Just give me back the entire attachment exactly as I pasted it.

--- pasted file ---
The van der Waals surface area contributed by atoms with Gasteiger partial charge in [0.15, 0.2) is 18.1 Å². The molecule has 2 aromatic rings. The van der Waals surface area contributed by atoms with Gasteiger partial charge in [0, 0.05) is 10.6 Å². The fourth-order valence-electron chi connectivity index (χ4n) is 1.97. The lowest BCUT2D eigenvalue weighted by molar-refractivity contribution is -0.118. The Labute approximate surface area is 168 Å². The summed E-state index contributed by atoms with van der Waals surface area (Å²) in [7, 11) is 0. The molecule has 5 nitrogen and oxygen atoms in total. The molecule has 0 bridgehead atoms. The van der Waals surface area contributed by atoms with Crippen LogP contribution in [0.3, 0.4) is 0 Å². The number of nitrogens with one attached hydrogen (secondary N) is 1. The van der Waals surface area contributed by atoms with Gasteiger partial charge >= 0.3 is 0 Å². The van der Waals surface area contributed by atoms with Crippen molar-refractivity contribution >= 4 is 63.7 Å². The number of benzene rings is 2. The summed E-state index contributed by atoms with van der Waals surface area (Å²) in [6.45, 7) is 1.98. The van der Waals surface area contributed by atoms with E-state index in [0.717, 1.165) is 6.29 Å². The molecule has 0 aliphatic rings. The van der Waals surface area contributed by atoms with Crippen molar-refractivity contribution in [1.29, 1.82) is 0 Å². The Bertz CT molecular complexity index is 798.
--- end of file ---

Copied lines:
The van der Waals surface area contributed by atoms with Gasteiger partial charge in [0.15, 0.2) is 18.1 Å². The molecule has 2 aromatic rings. The van der Waals surface area contributed by atoms with Gasteiger partial charge in [0, 0.05) is 10.6 Å². The fourth-order valence-electron chi connectivity index (χ4n) is 1.97. The lowest BCUT2D eigenvalue weighted by molar-refractivity contribution is -0.118. The Labute approximate surface area is 168 Å². The summed E-state index contributed by atoms with van der Waals surface area (Å²) in [7, 11) is 0. The molecule has 5 nitrogen and oxygen atoms in total. The molecule has 0 bridgehead atoms. The van der Waals surface area contributed by atoms with Crippen LogP contribution in [0.3, 0.4) is 0 Å². The number of nitrogens with one attached hydrogen (secondary N) is 1. The van der Waals surface area contributed by atoms with Gasteiger partial charge >= 0.3 is 0 Å². The van der Waals surface area contributed by atoms with Crippen molar-refractivity contribution >= 4 is 63.7 Å². The number of benzene rings is 2. The summed E-state index contributed by atoms with van der Waals surface area (Å²) in [6.45, 7) is 1.98. The van der Waals surface area contributed by atoms with E-state index in [0.717, 1.165) is 6.29 Å². The molecule has 0 aliphatic rings. The van der Waals surface area contributed by atoms with Crippen molar-refractivity contribution in [1.29, 1.82) is 0 Å². The Bertz CT molecular complexity index is 798.